by Tom Hein | 12:20 pm

THIS WEBSITE was created to focus primarily on braces to immobilize our skeletal structures for recovery from a wide array of ailments. One aid that fits more into the support category is a lumbar support for low back pain and discomfort.

Many of us spend hours each day sitting, usually at work, plus driving to and from work. What we sit on, and how we position ourselves, is the reason there is such a big need for additional lumbar support. New chair technology and design, compared to what chairs started out as, hasn’t done us many favors. Originally, chairs were merely wood, with no padding. While that sounds too hard, it was more friendly to our spinal alignment. Now we have padded furniture, with more drawbacks than benefits. Let’s look more in-depth into this subject ……


Proper Sitting Posture

In order to alleviate many problems associated with long periods of sitting, it’s important to know the correct mechanics for skeletal alignment.

  1. At the top of the list is NO slouching! This puts all the wrong pressure on our vertebrae, which in turn can pinch nerves coming out of the spinal cord, causing pain and/or pins and needles. Doing this continually could affect the vertebral discs and lead to long term spinal issues.
  2. Keeping the back straight and shoulders back.
  3. Sit squarely in the chair with no twists in the torso
  4. Do not cross your legs as this puts strain on the pelvic cavity and knee joints
  5. Feet should be flat on the floor
  6. Knees should be slightly lower than, or even with your hips
  7. Buttocks should be firmly to the back of the chair
  8. If sitting for long periods, get up and move around every 30 minutesback-pain-from-chair

In a perfect world, these are the guidelines to follow to keep your body, and particularly, you lower back in the best condition. Admittedly, most of us aren’t going to follow each and every recommendation, and that’s why we need to use a lumbar cushion.


Furniture Design

It’s highly likely, that the furniture pieces that you’re sitting on in your home are not ergonomically designed to prevent back trouble. They can be too soft without firm support. They can be too deep, which if you sit all the way back, can force you to slouch in an effort to keep your feet on the floor and not look like a child with your legs dangling in the air. The back edge of the seat, where it meets the back of the chair/couch, can be tilted down lower than the front which gives improper spinal alignment and leads to backaches.

It’s quite easy to find office desk chairs these days, that have a lot more adjustability, which is great! The one thing to keep in mind though, even if you should have a chair that is adjusted to meet all of the outlined requirements and you are feeling comfortable …. don’t sit on your laurels (so to speak). You still want to get up and move around every half hour or so. This will have a “reset” effect on your joints and back – not to mention it can give your mind a reset too.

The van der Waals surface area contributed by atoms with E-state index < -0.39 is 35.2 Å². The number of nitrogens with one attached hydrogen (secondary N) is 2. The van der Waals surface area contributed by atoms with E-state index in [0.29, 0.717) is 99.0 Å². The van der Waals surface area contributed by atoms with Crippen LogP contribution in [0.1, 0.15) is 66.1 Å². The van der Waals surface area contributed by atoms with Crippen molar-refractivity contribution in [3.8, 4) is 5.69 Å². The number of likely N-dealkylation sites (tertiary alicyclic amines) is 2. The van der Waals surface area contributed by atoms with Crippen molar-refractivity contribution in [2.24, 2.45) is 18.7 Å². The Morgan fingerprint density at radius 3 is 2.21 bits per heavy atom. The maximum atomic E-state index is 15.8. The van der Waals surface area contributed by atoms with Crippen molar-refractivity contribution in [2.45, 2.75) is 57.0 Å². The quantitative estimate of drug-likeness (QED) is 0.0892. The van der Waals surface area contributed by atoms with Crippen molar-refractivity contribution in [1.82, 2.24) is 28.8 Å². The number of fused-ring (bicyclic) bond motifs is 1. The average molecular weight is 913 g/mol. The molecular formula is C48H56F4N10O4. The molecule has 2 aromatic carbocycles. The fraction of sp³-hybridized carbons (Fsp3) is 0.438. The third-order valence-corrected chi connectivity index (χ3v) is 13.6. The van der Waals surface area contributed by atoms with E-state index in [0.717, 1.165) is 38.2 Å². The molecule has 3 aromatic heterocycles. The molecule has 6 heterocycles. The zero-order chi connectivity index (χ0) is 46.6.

Car Seat Design

There aren’t many car manufacturers that take seat ergonomics into account. The higher end vehicles – yes, but the vast majority – no. There are many seats that have adjustments for forward/backward, and height, and some will tip the front edge of the seat down, which helps a lot to get the knees from being too high. But to have good back and lumbar support, proper height of the knees, and still be in a position for proper vehicle control, is pretty rare.

Most car seats are shaped so that your pelvis, back, and knees are far from optimal alignment. Prolonged trips in this position will find you in pain at the end of your journey, from shoulder/neck aches, pins and needles in your feet from pinched nerves in your legs, or cramps in your legs or back.


How to Counteract Poorly Designed Chairs/Seats/Couches

One of the best ways to help yourself avoid the effects of incorrectly designed seating, is to have a lumbar support. I also feel that one that is inflatable has the most benefits.

This type can be adjusted to just the right amount of firmness for your body, plus it can be deflated and easily carried with you on vacation to be used wherever you go. You may even consider having more than one, as one can be kept in your vehicle, one in your home, and one for traveling.

There are a few designs – the inflatable lumbar support as already mentioned. There is also a style that is a semi-rigid foam lumbar support,

and one that is mesh over a wire frame,  which is breathable and thus cooler for extended uses.

 

 

 

 


Your Input?

I like to have my posts be on the interactive side, with you the reader, adding your thoughts and/or experiences. So please, feel free to post your comment or question, and you will hear from me in short order.

Thanks for stopping by, and may you be pain-free ASAP!

All the best,

Tom   My Profile Pic

 

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Disclaimer: I am trained in a holistic modality, but not as a doctor, so this post or website should not be taken as medical advice. Please do your own research. Material on this blog is the result of either my own experience or research, and is provided for informational purposes only. It is general information that may not apply to your specific situation, and is not a substitute for your own doctor’s medical care or advice.

Please use discernment in the consideration of purchasing any type of health related products via the internet. Educating yourself prior to buying is always suggested and recommended.

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